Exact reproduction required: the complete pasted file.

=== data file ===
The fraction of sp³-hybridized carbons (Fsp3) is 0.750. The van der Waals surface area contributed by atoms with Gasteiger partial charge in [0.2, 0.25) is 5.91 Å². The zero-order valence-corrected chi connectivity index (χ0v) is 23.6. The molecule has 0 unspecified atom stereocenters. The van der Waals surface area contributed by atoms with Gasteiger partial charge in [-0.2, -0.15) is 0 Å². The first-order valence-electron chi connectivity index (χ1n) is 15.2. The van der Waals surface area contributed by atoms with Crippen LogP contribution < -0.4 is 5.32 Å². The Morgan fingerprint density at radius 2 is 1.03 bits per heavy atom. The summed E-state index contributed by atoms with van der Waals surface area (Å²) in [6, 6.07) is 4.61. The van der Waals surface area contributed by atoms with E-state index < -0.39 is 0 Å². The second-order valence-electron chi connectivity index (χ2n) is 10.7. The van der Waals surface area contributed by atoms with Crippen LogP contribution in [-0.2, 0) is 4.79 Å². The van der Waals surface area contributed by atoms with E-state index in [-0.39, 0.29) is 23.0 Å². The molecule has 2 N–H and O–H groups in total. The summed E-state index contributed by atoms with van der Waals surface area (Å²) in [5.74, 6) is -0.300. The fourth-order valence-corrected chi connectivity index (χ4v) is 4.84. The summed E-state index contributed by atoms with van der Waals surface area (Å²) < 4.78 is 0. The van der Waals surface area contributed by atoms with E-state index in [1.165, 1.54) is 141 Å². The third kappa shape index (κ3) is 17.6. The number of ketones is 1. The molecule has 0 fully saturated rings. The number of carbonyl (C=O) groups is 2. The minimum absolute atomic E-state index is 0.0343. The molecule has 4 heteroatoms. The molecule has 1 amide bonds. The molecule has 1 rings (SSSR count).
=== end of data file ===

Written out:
The fraction of sp³-hybridized carbons (Fsp3) is 0.750. The van der Waals surface area contributed by atoms with Gasteiger partial charge in [0.2, 0.25) is 5.91 Å². The zero-order valence-corrected chi connectivity index (χ0v) is 23.6. The molecule has 0 unspecified atom stereocenters. The van der Waals surface area contributed by atoms with Gasteiger partial charge in [-0.2, -0.15) is 0 Å². The first-order valence-electron chi connectivity index (χ1n) is 15.2. The van der Waals surface area contributed by atoms with Crippen LogP contribution < -0.4 is 5.32 Å². The Morgan fingerprint density at radius 2 is 1.03 bits per heavy atom. The summed E-state index contributed by atoms with van der Waals surface area (Å²) in [6, 6.07) is 4.61. The van der Waals surface area contributed by atoms with E-state index < -0.39 is 0 Å². The second-order valence-electron chi connectivity index (χ2n) is 10.7. The van der Waals surface area contributed by atoms with Crippen LogP contribution in [-0.2, 0) is 4.79 Å². The van der Waals surface area contributed by atoms with E-state index in [-0.39, 0.29) is 23.0 Å². The molecule has 2 N–H and O–H groups in total. The summed E-state index contributed by atoms with van der Waals surface area (Å²) in [5.74, 6) is -0.300. The fourth-order valence-corrected chi connectivity index (χ4v) is 4.84. The summed E-state index contributed by atoms with van der Waals surface area (Å²) < 4.78 is 0. The van der Waals surface area contributed by atoms with E-state index in [1.165, 1.54) is 141 Å². The third kappa shape index (κ3) is 17.6. The number of ketones is 1. The molecule has 0 fully saturated rings. The number of carbonyl (C=O) groups is 2. The minimum absolute atomic E-state index is 0.0343. The molecule has 4 heteroatoms. The molecule has 1 amide bonds. The molecule has 1 rings (SSSR count).